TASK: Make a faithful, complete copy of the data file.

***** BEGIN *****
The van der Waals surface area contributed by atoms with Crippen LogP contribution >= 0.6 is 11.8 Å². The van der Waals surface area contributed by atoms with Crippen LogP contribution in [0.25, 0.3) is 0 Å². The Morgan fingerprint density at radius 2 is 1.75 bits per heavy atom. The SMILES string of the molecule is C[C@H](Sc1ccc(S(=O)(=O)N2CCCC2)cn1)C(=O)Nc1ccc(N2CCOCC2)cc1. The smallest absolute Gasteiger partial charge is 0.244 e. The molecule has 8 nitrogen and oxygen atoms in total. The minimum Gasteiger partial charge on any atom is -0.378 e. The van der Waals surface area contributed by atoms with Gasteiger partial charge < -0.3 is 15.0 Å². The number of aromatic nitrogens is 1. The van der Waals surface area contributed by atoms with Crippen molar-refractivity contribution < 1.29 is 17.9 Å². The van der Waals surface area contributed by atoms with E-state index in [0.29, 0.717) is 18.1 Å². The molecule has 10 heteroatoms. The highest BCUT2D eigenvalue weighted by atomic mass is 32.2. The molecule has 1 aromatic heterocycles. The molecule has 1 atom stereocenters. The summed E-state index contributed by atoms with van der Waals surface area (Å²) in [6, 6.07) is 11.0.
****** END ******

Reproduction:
The van der Waals surface area contributed by atoms with Crippen LogP contribution >= 0.6 is 11.8 Å². The van der Waals surface area contributed by atoms with Crippen LogP contribution in [0.25, 0.3) is 0 Å². The Morgan fingerprint density at radius 2 is 1.75 bits per heavy atom. The SMILES string of the molecule is C[C@H](Sc1ccc(S(=O)(=O)N2CCCC2)cn1)C(=O)Nc1ccc(N2CCOCC2)cc1. The smallest absolute Gasteiger partial charge is 0.244 e. The molecule has 8 nitrogen and oxygen atoms in total. The minimum Gasteiger partial charge on any atom is -0.378 e. The van der Waals surface area contributed by atoms with Gasteiger partial charge < -0.3 is 15.0 Å². The number of aromatic nitrogens is 1. The van der Waals surface area contributed by atoms with Crippen molar-refractivity contribution < 1.29 is 17.9 Å². The van der Waals surface area contributed by atoms with E-state index in [0.29, 0.717) is 18.1 Å². The molecule has 10 heteroatoms. The highest BCUT2D eigenvalue weighted by atomic mass is 32.2. The molecule has 1 aromatic heterocycles. The molecule has 1 atom stereocenters. The summed E-state index contributed by atoms with van der Waals surface area (Å²) in [6, 6.07) is 11.0.